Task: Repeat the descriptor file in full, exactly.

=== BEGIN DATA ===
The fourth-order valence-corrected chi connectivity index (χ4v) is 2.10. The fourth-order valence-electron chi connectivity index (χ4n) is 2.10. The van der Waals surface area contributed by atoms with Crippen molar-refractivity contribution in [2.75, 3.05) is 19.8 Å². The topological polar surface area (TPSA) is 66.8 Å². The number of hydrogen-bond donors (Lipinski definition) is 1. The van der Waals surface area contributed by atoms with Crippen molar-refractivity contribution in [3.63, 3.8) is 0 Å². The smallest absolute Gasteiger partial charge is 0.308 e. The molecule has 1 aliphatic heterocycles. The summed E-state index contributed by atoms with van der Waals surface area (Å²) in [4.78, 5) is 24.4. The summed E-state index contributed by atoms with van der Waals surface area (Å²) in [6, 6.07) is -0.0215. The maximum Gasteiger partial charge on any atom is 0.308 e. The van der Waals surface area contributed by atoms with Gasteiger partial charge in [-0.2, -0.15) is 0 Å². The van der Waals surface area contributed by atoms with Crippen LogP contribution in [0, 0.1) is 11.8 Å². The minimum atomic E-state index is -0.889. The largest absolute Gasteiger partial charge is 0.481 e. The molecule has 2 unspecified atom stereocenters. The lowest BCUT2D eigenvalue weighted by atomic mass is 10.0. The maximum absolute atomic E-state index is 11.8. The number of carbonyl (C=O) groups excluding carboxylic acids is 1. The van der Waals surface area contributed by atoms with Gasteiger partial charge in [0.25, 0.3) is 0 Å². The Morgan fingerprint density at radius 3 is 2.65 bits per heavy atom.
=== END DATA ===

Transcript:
The fourth-order valence-corrected chi connectivity index (χ4v) is 2.10. The fourth-order valence-electron chi connectivity index (χ4n) is 2.10. The van der Waals surface area contributed by atoms with Crippen molar-refractivity contribution in [2.75, 3.05) is 19.8 Å². The topological polar surface area (TPSA) is 66.8 Å². The number of hydrogen-bond donors (Lipinski definition) is 1. The van der Waals surface area contributed by atoms with Crippen molar-refractivity contribution in [3.63, 3.8) is 0 Å². The smallest absolute Gasteiger partial charge is 0.308 e. The molecule has 1 aliphatic heterocycles. The summed E-state index contributed by atoms with van der Waals surface area (Å²) in [4.78, 5) is 24.4. The summed E-state index contributed by atoms with van der Waals surface area (Å²) in [6, 6.07) is -0.0215. The maximum Gasteiger partial charge on any atom is 0.308 e. The van der Waals surface area contributed by atoms with Gasteiger partial charge in [-0.2, -0.15) is 0 Å². The van der Waals surface area contributed by atoms with Crippen LogP contribution in [0, 0.1) is 11.8 Å². The minimum atomic E-state index is -0.889. The largest absolute Gasteiger partial charge is 0.481 e. The molecule has 2 unspecified atom stereocenters. The lowest BCUT2D eigenvalue weighted by atomic mass is 10.0. The maximum absolute atomic E-state index is 11.8. The number of carbonyl (C=O) groups excluding carboxylic acids is 1. The van der Waals surface area contributed by atoms with Gasteiger partial charge in [0.25, 0.3) is 0 Å². The Morgan fingerprint density at radius 3 is 2.65 bits per heavy atom.